|This is an interesting beginning - it grabs me and makes be want to read more.
There are a few points to it that grate on my mind as I try to read it though....
In the second paragraph there is a line "...looked down upon the trailer as they stand in front of the large rose created in 1225 at the center of the facade." I understand that the statues just stand there, but "stand" does not fit the tense of the rest of the sentence - possibly stood, but maybe some other approach to the concept. It is also not clear if it was the rose, the statues, or both that were created in 1225.
In the third paragraph, do we need to know the brand name of the bow? If so, and if it is a real brand name (I am not familiar with makers of compound bows) it needs to have the (R) (Restricted) symbol after it. I think that just "compound bow" would be fine - unless you have a specific purpose to the brand name (which is not elucidated in this chapter, but may be farther in the work)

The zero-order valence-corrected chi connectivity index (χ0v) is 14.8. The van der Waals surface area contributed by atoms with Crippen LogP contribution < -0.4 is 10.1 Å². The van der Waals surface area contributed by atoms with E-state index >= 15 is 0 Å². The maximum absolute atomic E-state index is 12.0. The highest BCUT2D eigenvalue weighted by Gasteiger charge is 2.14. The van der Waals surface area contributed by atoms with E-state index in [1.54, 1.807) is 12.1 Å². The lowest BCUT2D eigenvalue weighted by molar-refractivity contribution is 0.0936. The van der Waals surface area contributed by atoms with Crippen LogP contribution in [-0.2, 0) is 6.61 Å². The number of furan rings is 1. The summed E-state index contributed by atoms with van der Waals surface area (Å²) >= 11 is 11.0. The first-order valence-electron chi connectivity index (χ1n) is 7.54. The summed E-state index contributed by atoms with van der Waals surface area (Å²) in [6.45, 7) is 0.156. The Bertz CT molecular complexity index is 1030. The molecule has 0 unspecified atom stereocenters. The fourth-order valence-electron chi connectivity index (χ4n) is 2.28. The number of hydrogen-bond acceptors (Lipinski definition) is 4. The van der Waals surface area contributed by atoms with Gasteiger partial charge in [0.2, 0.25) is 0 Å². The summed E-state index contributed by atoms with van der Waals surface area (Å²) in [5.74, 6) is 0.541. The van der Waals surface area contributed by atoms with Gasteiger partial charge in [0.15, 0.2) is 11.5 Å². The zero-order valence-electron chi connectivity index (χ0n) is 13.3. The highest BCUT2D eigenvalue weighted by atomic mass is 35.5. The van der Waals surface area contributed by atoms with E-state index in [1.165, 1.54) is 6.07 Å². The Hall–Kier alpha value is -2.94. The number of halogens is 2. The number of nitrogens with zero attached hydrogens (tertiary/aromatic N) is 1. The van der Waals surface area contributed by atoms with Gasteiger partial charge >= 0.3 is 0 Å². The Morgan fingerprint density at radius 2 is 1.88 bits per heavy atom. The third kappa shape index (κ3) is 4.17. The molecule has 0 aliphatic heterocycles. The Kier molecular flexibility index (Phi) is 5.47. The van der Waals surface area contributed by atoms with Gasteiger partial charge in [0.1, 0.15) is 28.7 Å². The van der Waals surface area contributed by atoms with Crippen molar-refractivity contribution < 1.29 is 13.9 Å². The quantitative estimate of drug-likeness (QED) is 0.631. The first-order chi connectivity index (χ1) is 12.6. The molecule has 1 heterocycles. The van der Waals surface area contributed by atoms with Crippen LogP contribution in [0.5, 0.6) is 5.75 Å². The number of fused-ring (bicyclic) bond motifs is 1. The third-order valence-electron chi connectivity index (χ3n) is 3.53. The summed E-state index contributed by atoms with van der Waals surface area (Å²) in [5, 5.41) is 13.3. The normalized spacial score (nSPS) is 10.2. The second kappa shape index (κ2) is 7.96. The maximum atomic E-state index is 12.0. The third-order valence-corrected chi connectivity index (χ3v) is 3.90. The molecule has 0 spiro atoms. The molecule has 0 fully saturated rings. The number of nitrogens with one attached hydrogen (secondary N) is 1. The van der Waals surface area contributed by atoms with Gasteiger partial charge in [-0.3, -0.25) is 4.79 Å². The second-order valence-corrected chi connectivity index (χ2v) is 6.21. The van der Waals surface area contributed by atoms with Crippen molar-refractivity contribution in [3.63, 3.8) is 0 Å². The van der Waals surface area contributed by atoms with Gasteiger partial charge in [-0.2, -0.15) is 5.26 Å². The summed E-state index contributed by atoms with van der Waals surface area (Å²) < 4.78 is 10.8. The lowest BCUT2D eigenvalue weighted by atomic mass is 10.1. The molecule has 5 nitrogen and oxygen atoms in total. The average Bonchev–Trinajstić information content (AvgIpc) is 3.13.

In the fourth paragraph... "...the trailer burst into flames catching the unsuspecting passerby’s surprised." - should be "by surprise" or something like "...surprising unsuspecting passersby" ... note that the plural of "passerby" is "passersby"
In the fifth paragraph is a line... "Andre, over six foot tall and in his twenties, “Ils sont en vie!” they’re alive in French." ...Andre said? ...they're alive should be in quotes too - all in all a very awkward sentence, you might want to play with it some more.
You mix metric and English measurements a lot - you might want to decide on one or the other. Also, in prose it is customary to use the words for numbers - helps the text flow better to the eye... i.e.. "twenty" for "20"
All in all, this looks like a great start, and I look forward to reading more. Thank you for sharing this.